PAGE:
Work on Projects Interesting to You

If you ask a data scientist what projects they’ve worked on, you’ll get a long list of paid and personal projects that all have contributed to their learning. My first real eye opening and useful data science project was writing a web scraper in Python. The goal was to scrape consumer food product information, including their ingredients to determine which contained palm oil. I built a site on top of the data that enabled people to search for products. The idea being that much of the rainforest destruction in South East Asia is tied back to unsustainable production of palm oil. Large areas of land would be cleared, most commonly through scorching perimeters of rainforest in-order to clear space for palm oil plantations. 

The project felt like a useful piece of work and kept me motivated enough to want to keep solving the challenges it faced, from how to fix encoding issues associated with raw html text to dealing with the best method to store the data. It was a project I truly believed would add value thus, I worked on it ferociously. I was willing to learn for the purpose of creating. Furthermore, you’ll find your learning is more efficient as you learn only what you need to know to get your project working. By documenting and recording these projects you’ll soon have a portfolio you can use to demonstrate to employers your technical skills.

While this was a relatively large project, the project you decide to start with can be as big or as small as you like. As long as you see that the project has some incremental value, even if it’s very small. You’ll be amazed by the number of simple projects available to you which are actually useful. Here are some ideas:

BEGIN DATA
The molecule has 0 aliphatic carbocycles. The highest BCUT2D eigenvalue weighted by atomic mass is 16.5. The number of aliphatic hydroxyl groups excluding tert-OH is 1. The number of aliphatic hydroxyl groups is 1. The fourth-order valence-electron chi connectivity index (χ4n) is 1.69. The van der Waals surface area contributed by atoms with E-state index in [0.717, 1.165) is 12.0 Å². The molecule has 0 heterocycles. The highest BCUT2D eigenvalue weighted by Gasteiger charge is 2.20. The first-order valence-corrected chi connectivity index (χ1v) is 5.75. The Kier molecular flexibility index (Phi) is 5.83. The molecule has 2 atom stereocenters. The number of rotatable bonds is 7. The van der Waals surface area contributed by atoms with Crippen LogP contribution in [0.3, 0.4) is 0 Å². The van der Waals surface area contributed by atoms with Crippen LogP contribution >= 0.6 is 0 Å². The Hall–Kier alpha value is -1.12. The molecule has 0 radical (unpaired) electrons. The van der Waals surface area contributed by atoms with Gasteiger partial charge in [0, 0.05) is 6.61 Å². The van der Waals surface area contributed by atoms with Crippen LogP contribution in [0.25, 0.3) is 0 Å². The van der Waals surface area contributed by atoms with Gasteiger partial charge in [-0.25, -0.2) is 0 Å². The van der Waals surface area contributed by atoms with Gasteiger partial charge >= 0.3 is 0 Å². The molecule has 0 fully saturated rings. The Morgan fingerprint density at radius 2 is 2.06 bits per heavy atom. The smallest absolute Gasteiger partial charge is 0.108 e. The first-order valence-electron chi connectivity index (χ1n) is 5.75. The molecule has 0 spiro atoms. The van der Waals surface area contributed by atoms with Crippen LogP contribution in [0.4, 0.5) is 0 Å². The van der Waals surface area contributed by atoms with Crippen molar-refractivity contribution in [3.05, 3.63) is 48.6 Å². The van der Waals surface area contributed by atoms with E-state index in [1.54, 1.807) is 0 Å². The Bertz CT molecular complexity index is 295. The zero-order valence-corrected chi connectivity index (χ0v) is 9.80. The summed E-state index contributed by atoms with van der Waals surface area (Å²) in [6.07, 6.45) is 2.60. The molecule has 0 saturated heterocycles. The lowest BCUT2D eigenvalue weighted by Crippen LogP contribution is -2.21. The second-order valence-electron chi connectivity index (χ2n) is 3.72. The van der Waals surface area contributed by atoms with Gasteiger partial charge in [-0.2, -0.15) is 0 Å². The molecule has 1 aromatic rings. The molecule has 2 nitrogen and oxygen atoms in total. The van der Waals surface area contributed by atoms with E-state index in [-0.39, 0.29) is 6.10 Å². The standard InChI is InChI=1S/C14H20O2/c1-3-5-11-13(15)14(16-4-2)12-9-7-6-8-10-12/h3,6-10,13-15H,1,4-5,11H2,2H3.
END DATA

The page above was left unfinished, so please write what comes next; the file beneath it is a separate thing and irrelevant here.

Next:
• Python Script clean up unwanted system junk on your hard drive. A script that automatically deletes files in your trash, caches, logs and downloads folders. Whenever you’re running low on disk space, run the script.
  • Python Script tell you the chances of a losing hand in poker. Great as it includes some statistics and probability theory.
  • Forecast your costs or revenue over the coming months, most banks let you download a csv file of your transactions and balance statements. Or you could create some interesting visualisations of predictions for your income and outgoings.
  • Random dinner recipe generator, scrape some recipes online then write some code to randomly pick a recipe without replacement. You’ll never run out of ideas for what to have for dinner.
  • Simulate how you spend your time, record how long it takes you to do things, create estimations of how long they would take to complete, then run scenarios of how you could spend your time over the coming weeks and months, Then pick the scenario which is optimal (however you may define that).

Some more DS advanced projects:

  • Sentiment analysis of tweets (lot’s of existing code and libraries do this).
  • Handwritten digits recognition with MNIST dataset
  • IMDB movie recommendation system 
  • Clustering user data for user segmentation

Luckily there’s plenty of open source datasets available for you to play around with, for example, Just make sure it’s a project you are genuinely interested in and feel like it can provide some real world value.